Canada

Damien Cox: So long, Tkachuk. Goodbye, Gaudreau. What’s so bad about Calgary, anyway?

For inspiration, the Calgary Flames could look to Long Island.

Four summers ago, the Islanders’ leading man, John Tavares, shocked the team and its fans by walking out the door as a free agent and into the waiting arms of his hometown Maple Leafs. It looked to be a move that would not only demoralize the Isles franchise, but set it back years.

Instead, after missing the playoffs again in Tavares’s final season, the Islanders went out the next year, made the playoffs and won a round. The following year, they won two rounds. Then in the 2020-21 season, under general Lou Lamoriello and head coach Barry Trotz, the Islanders came within one win of qualifying for their first Stanley Cup final since the glory years of the early 1980s.

So, the Flames can surely use the Islanders as an encouraging case study after being rocked by the stunning back-to-back departures of star left-winger Johnny Gaudreau and hard-nosed forward Matthew Tkachuk.

Gaudreau walked out the door for Columbus as a free agent, leaving only cap space behind, while Tkachuk, after indicating he would not re-sign next summer, was dealt to Florida for star winger Jonathan Huberdeau, defenceman MacKenzie Weegar, a minor-league prospect and a lottery-protected first-round draft pick.

The departures of two U.S.-born players, four years after American collegian Adam Fox refused to sign with the Flames and went on to win a Norris Trophy elsewhere, creates some existential questions that will take some time to answer.

Do the Flames have a problem with keeping elite American players? Does it have something to do with playing in Calgary, or Alberta, or Canada? Or are the various situations completely different?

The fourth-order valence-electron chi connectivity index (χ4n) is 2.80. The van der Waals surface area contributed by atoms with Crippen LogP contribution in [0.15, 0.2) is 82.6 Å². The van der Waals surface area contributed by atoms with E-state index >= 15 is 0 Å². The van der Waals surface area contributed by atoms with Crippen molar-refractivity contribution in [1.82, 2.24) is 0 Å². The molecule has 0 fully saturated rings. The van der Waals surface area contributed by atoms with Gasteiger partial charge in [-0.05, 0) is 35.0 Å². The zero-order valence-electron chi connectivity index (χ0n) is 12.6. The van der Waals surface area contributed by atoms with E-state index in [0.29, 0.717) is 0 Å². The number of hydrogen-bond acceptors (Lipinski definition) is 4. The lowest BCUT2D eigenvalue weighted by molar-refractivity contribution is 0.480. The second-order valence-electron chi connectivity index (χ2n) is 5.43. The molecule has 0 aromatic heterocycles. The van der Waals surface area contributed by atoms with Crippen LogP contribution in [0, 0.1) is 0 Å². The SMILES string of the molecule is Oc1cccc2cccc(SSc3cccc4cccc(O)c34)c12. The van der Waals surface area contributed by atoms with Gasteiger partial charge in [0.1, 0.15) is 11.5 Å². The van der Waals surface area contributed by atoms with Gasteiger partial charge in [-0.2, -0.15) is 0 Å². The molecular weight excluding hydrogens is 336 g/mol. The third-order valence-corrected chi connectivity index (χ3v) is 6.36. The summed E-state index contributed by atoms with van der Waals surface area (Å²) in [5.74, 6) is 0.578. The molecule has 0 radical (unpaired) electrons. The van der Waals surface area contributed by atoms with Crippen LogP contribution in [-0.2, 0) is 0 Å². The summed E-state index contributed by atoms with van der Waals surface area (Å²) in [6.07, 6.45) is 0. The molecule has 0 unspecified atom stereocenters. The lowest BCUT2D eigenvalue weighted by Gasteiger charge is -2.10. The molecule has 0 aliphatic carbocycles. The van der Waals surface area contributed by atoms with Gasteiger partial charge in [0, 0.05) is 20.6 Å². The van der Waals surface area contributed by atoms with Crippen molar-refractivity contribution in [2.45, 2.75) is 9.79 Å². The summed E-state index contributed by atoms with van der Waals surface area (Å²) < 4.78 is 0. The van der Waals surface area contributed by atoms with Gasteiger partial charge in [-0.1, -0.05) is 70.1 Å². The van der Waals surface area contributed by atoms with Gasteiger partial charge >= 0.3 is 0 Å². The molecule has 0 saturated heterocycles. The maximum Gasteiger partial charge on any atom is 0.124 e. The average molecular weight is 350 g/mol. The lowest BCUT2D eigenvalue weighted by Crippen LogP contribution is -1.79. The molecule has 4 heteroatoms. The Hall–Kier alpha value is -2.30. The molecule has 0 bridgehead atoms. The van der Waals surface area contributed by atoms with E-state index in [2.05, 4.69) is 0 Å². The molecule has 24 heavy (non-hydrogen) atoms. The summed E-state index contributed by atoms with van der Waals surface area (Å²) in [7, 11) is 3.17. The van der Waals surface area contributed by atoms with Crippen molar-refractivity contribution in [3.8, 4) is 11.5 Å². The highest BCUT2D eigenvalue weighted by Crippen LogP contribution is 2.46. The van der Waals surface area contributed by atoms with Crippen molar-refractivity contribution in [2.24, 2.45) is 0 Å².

With Fox, the team exhausted all avenues in trying to get him signed and ultimately dealt him to Carolina, a swap that netted the Flames defenceman Noah Hanifin and forward Elias Lindholm. With Gaudreau, the Flames were at first understanding of his desire to play closer to his New Jersey roots after 11 years in the Calgary organization, then emotionally wounded when he decided Columbus would do just fine despite the fact it was seven hours west of his hometown.

With Tkachuk, the team responded in brisk, businesslike fashion, praising him for his honesty and accepting the fact it had to make the best of a difficult situation. GM Brad Treliving did a quick deal with the Panthers, divisional winners and disappointed second-round playoff casualties just like the Flames, who have also been hit hard by free-agent defections.

“A week ago this was not a plan that we had,” said Treliving. “We were not looking to move Matthew Tkachuk.”

After forming two-thirds of one of the most potent lines in the NHL with the Calgary Flames, Johnny Gaudreau, left, bolted for the Blue Jackets, while Matthew Tkachuk refused a contract extension and wound up with the Panthers.

On the surface, it looks like an old-fashioned hockey trade that sees the Flames acquire an elite attacker in Huberdeau and a defenceman in Weegar who can play in Calgary’s top four. If the intent was to rally the spirits of Flames fans and persuade Calgary media to adopt a more positive point of view, it worked.